Today we celebrate the Federal Holiday called Juneteenth. On this day in Texas, June 19th, 1865, the good people of Galveston, TX learned from a Union Troops Major General that the Civil War had ended and that the enslaved people were free.
- “While President Lincoln had issued the Emancipation Proclamation on January 1, 1863, it only applied to people in Confederate states, not those enslaved in Union-held territories (they were not freed until the proclamation of the 13th Amendment).
- In Texas, a Confederate state where there was no large Union Army presence, slavery continued years after the Emancipation Proclamation — and even after the 13th Amendment was passed by Congress on January 31, 1865 — as many enslaved people in the state were not aware of the news.
- Finally in June of 1865, Major General Gordon Granger and Union troops landed in Galveston, Texas to tell the enslaved African-Americans living there that the Civil War had ended and that they were now free” (Good Housekeeping, Tonya Abari; June, 2022).
Enslaved people’s journey from Africa, central and south America, to America’s enslavement, and emerging to freedom officially on Juneteenth, is a long and strange trip. It doesn’t fit naturally into a beginning, middle or end of other stories….it is ongoing, dynamic and messy. What seems clear is the need to remember it, celebrate it, and continue to work on it. The journey begins many years before, continues with the Emancipation Proclamation, then with the 13th Amendment, and on into 1866 under the moniker of “jubilee.” Through many years thereafter, and right up to today, celebrations were used to remember the journey toward full freedom in America.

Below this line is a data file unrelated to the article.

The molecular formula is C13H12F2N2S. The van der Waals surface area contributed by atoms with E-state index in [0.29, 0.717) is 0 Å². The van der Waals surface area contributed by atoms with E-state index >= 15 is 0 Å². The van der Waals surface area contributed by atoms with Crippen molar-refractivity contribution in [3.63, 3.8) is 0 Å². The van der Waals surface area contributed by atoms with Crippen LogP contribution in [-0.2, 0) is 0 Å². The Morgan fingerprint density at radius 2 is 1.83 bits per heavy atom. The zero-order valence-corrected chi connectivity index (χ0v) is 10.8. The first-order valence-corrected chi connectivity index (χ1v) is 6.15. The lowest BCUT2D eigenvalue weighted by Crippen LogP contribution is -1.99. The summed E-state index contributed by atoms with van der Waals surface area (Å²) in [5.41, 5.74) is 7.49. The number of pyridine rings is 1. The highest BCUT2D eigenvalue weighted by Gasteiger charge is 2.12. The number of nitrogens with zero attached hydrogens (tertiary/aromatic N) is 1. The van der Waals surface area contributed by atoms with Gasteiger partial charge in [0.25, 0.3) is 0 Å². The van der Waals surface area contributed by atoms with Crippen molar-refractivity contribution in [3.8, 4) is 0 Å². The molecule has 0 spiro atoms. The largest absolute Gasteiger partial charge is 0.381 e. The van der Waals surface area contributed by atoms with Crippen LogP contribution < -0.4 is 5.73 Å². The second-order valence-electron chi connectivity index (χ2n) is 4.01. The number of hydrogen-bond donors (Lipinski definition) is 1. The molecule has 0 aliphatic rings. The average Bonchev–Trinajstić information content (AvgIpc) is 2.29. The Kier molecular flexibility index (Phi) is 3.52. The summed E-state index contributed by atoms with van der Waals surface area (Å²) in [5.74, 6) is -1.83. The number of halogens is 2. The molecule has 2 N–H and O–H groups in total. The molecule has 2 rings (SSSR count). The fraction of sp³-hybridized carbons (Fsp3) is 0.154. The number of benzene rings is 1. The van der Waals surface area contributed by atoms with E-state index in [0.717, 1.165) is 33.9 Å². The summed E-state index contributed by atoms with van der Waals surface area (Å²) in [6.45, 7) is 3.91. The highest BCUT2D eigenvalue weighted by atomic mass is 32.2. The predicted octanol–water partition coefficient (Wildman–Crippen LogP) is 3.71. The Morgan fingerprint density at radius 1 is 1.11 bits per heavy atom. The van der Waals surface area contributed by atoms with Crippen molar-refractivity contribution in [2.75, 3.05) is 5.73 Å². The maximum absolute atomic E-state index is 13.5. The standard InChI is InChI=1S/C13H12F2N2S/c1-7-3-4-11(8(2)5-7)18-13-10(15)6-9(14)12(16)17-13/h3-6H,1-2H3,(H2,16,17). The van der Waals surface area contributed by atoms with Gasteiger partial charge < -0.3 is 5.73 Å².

Badge of Courage
The Journey towards freedom is not over and more importantly, it needs our attention and our work to complete. Like a badge of courage, we need to earn this one. For example, we need courage to teach differently:
- During her final coaching meeting of the year, veteran teacher Ashley (a pseudonym) remarked to her coach Lauren (coauthor), “As I’ve changed my practice, my students are engaged and learning so much more! I’m old-school. The way I taught is what I experienced as a student, but now I see it wasn’t working for my students.” (ASCD magazine, November 1, 2021, Vol. 79, No. 3).
The journey to freedom includes how we teach and how we learn. Teacher professional development, where teachers are learning on the job, is a critical place to advance our journey toward freedom. Ashely is typical of the learning support that teachers need.
- A seasoned teacher of 15 years, Ashley taught 3rd grade in a racially diverse elementary school in an urban district. She had been paired with Lauren by her administrator and had been open to feedback throughout the coaching process. But she was also skeptical because the professional development she typically experienced was boring and ineffective, including work around culturally responsive teaching. In her first coaching meeting, Ashley was generally positive, but also revealed a deficit-oriented mindset about students: “Most of my students are fine, but some of them just don’t care.” (ASCD magazine, November 1, 2021, Vol. 79, No. 3).
For our journey to continue toward freedom, and end deficit-oriented mindsets about students, we must re-orient our teaching towards inclusive teaching which I might define as a growth mindset for all students.
- “According to Carol Dweck, the Stanford University professor who coined the phrase, having a growth mindset means believing that your basic qualities – like how smart you are or whether you’re good at math – are things you can change, through your own efforts and help from others. In her pathbreaking 2006 book “Mindset: The New Psychology of Success,” Dweck contrasted this with a “fixed” mindset, which is best summed up as “you have it or you don’t.” (U.S.News and World Report, by Gail Cornwall, April 14, 2022)
What parents and teachers tell children and students is that they are good at something! How great. The problem is if the children and students think their, “good at something” is fixed and will never change. Of course we know that all of this, “good at something,” is dynamic, changing, and up for improvement, just as we should guard against thinking that students just don’t care. Let’s make it happen together—caring for all students as they make their journey toward the freedom to live and learn well.